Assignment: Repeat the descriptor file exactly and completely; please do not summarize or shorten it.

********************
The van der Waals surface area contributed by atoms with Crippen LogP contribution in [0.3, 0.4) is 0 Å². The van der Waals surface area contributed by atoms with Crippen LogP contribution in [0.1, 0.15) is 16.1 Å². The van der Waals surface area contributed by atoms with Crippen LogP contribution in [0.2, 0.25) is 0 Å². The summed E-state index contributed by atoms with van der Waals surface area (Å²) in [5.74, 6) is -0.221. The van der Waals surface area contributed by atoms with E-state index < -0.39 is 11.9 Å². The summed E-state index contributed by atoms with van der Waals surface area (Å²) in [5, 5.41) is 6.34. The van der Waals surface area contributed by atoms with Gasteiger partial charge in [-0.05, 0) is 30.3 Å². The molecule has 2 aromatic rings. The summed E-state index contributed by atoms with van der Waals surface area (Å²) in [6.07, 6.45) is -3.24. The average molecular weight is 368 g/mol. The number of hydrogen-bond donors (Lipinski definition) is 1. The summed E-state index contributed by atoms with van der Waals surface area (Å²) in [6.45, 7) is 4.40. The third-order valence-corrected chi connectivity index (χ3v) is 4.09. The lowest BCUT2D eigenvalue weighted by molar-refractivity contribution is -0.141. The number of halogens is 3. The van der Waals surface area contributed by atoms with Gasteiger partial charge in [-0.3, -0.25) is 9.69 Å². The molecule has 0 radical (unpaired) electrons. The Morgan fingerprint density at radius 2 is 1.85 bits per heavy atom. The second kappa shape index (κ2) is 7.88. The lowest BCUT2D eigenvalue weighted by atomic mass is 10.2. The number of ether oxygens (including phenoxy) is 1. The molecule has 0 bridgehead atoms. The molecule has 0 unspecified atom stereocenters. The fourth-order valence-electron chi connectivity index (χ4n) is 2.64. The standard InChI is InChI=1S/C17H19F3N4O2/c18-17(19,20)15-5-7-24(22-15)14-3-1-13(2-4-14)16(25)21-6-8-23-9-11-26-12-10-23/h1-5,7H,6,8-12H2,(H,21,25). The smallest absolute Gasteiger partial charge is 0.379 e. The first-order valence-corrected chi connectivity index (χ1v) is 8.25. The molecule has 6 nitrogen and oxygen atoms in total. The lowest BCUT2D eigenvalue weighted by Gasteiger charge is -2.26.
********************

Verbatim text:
The van der Waals surface area contributed by atoms with Crippen LogP contribution in [0.3, 0.4) is 0 Å². The van der Waals surface area contributed by atoms with Crippen LogP contribution in [0.1, 0.15) is 16.1 Å². The van der Waals surface area contributed by atoms with Crippen LogP contribution in [0.2, 0.25) is 0 Å². The summed E-state index contributed by atoms with van der Waals surface area (Å²) in [5.74, 6) is -0.221. The van der Waals surface area contributed by atoms with E-state index < -0.39 is 11.9 Å². The summed E-state index contributed by atoms with van der Waals surface area (Å²) in [5, 5.41) is 6.34. The van der Waals surface area contributed by atoms with Gasteiger partial charge in [-0.05, 0) is 30.3 Å². The molecule has 2 aromatic rings. The summed E-state index contributed by atoms with van der Waals surface area (Å²) in [6.07, 6.45) is -3.24. The average molecular weight is 368 g/mol. The number of hydrogen-bond donors (Lipinski definition) is 1. The summed E-state index contributed by atoms with van der Waals surface area (Å²) in [6.45, 7) is 4.40. The third-order valence-corrected chi connectivity index (χ3v) is 4.09. The lowest BCUT2D eigenvalue weighted by molar-refractivity contribution is -0.141. The number of halogens is 3. The van der Waals surface area contributed by atoms with Gasteiger partial charge in [-0.3, -0.25) is 9.69 Å². The molecule has 0 radical (unpaired) electrons. The Morgan fingerprint density at radius 2 is 1.85 bits per heavy atom. The second kappa shape index (κ2) is 7.88. The lowest BCUT2D eigenvalue weighted by atomic mass is 10.2. The number of ether oxygens (including phenoxy) is 1. The molecule has 0 bridgehead atoms. The molecule has 0 unspecified atom stereocenters. The fourth-order valence-electron chi connectivity index (χ4n) is 2.64. The standard InChI is InChI=1S/C17H19F3N4O2/c18-17(19,20)15-5-7-24(22-15)14-3-1-13(2-4-14)16(25)21-6-8-23-9-11-26-12-10-23/h1-5,7H,6,8-12H2,(H,21,25). The smallest absolute Gasteiger partial charge is 0.379 e. The first-order valence-corrected chi connectivity index (χ1v) is 8.25. The molecule has 6 nitrogen and oxygen atoms in total. The lowest BCUT2D eigenvalue weighted by Gasteiger charge is -2.26.